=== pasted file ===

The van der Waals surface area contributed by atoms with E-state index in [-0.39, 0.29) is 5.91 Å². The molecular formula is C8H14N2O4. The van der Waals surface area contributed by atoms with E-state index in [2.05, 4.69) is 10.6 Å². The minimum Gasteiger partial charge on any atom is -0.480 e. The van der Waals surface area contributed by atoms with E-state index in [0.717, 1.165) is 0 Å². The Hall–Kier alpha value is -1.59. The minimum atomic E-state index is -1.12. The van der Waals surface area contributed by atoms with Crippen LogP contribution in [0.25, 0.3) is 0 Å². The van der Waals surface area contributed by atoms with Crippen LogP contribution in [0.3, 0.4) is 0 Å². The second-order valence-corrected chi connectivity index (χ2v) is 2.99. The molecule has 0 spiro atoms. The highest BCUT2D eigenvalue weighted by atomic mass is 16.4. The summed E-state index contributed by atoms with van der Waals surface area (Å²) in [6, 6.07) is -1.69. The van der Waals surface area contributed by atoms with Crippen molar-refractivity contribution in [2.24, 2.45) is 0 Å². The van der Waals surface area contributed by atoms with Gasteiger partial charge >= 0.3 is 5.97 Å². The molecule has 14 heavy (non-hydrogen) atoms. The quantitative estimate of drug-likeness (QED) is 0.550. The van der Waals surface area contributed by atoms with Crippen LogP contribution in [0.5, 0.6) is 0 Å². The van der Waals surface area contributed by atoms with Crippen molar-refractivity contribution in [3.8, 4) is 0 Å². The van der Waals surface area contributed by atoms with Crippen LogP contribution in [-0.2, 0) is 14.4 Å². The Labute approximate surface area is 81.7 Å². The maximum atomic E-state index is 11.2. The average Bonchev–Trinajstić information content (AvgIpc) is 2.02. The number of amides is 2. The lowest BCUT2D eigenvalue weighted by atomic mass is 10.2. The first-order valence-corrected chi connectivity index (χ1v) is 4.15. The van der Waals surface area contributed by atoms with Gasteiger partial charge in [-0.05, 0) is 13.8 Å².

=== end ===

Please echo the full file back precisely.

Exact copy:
The van der Waals surface area contributed by atoms with E-state index in [-0.39, 0.29) is 5.91 Å². The molecular formula is C8H14N2O4. The van der Waals surface area contributed by atoms with E-state index in [2.05, 4.69) is 10.6 Å². The minimum Gasteiger partial charge on any atom is -0.480 e. The van der Waals surface area contributed by atoms with E-state index in [0.717, 1.165) is 0 Å². The Hall–Kier alpha value is -1.59. The minimum atomic E-state index is -1.12. The van der Waals surface area contributed by atoms with Crippen LogP contribution in [0.25, 0.3) is 0 Å². The van der Waals surface area contributed by atoms with Crippen LogP contribution in [0.3, 0.4) is 0 Å². The second-order valence-corrected chi connectivity index (χ2v) is 2.99. The molecule has 0 spiro atoms. The highest BCUT2D eigenvalue weighted by atomic mass is 16.4. The summed E-state index contributed by atoms with van der Waals surface area (Å²) in [6, 6.07) is -1.69. The van der Waals surface area contributed by atoms with Crippen molar-refractivity contribution in [2.24, 2.45) is 0 Å². The van der Waals surface area contributed by atoms with Gasteiger partial charge >= 0.3 is 5.97 Å². The molecule has 14 heavy (non-hydrogen) atoms. The quantitative estimate of drug-likeness (QED) is 0.550. The van der Waals surface area contributed by atoms with Crippen LogP contribution in [0.5, 0.6) is 0 Å². The van der Waals surface area contributed by atoms with Crippen molar-refractivity contribution in [3.8, 4) is 0 Å². The van der Waals surface area contributed by atoms with Crippen LogP contribution in [-0.2, 0) is 14.4 Å². The Labute approximate surface area is 81.7 Å². The maximum atomic E-state index is 11.2. The average Bonchev–Trinajstić information content (AvgIpc) is 2.02. The number of amides is 2. The lowest BCUT2D eigenvalue weighted by atomic mass is 10.2. The first-order valence-corrected chi connectivity index (χ1v) is 4.15. The van der Waals surface area contributed by atoms with Gasteiger partial charge in [-0.05, 0) is 13.8 Å².